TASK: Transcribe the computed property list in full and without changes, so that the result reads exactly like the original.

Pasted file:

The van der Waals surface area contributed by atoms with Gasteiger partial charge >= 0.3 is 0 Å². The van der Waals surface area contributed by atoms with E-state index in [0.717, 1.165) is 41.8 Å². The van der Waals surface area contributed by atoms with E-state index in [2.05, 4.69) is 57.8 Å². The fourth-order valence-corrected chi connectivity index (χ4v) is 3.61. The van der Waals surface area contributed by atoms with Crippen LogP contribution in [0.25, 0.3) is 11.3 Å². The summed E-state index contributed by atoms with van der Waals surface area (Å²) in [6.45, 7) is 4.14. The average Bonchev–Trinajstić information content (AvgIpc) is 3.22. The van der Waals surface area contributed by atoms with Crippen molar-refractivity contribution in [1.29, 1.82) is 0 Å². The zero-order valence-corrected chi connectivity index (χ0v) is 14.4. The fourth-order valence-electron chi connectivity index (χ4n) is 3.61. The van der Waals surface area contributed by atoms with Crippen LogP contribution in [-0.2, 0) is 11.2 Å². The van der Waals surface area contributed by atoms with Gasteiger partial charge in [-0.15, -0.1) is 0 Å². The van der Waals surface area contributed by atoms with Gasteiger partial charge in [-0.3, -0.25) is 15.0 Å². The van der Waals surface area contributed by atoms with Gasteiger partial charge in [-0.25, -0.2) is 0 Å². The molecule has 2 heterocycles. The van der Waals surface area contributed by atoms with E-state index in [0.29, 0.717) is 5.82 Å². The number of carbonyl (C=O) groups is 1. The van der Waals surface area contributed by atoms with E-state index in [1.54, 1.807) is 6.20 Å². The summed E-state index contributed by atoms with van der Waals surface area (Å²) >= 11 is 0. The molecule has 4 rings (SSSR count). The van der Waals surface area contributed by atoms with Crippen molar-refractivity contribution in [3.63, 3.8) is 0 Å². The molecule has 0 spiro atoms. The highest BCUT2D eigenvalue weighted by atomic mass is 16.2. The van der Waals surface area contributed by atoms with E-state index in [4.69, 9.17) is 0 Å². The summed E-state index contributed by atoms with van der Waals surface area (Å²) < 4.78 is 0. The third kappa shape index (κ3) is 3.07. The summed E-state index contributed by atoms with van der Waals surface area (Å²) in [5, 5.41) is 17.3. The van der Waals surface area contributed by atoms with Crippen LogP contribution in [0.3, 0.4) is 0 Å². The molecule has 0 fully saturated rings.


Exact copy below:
The van der Waals surface area contributed by atoms with Gasteiger partial charge >= 0.3 is 0 Å². The van der Waals surface area contributed by atoms with E-state index in [0.717, 1.165) is 41.8 Å². The van der Waals surface area contributed by atoms with E-state index in [2.05, 4.69) is 57.8 Å². The fourth-order valence-corrected chi connectivity index (χ4v) is 3.61. The van der Waals surface area contributed by atoms with Crippen LogP contribution in [0.25, 0.3) is 11.3 Å². The summed E-state index contributed by atoms with van der Waals surface area (Å²) in [6.45, 7) is 4.14. The average Bonchev–Trinajstić information content (AvgIpc) is 3.22. The van der Waals surface area contributed by atoms with Crippen molar-refractivity contribution in [1.29, 1.82) is 0 Å². The zero-order valence-corrected chi connectivity index (χ0v) is 14.4. The fourth-order valence-electron chi connectivity index (χ4n) is 3.61. The van der Waals surface area contributed by atoms with Crippen LogP contribution in [-0.2, 0) is 11.2 Å². The van der Waals surface area contributed by atoms with Gasteiger partial charge in [-0.15, -0.1) is 0 Å². The van der Waals surface area contributed by atoms with Gasteiger partial charge in [-0.3, -0.25) is 15.0 Å². The van der Waals surface area contributed by atoms with Gasteiger partial charge in [-0.25, -0.2) is 0 Å². The molecule has 2 heterocycles. The van der Waals surface area contributed by atoms with E-state index in [0.29, 0.717) is 5.82 Å². The number of carbonyl (C=O) groups is 1. The van der Waals surface area contributed by atoms with E-state index in [1.54, 1.807) is 6.20 Å². The summed E-state index contributed by atoms with van der Waals surface area (Å²) >= 11 is 0. The molecule has 4 rings (SSSR count). The van der Waals surface area contributed by atoms with Crippen molar-refractivity contribution in [3.63, 3.8) is 0 Å². The molecule has 0 spiro atoms. The highest BCUT2D eigenvalue weighted by atomic mass is 16.2. The van der Waals surface area contributed by atoms with E-state index in [4.69, 9.17) is 0 Å². The summed E-state index contributed by atoms with van der Waals surface area (Å²) < 4.78 is 0. The third kappa shape index (κ3) is 3.07. The summed E-state index contributed by atoms with van der Waals surface area (Å²) in [5, 5.41) is 17.3. The van der Waals surface area contributed by atoms with Crippen LogP contribution in [0.3, 0.4) is 0 Å². The molecule has 0 fully saturated rings.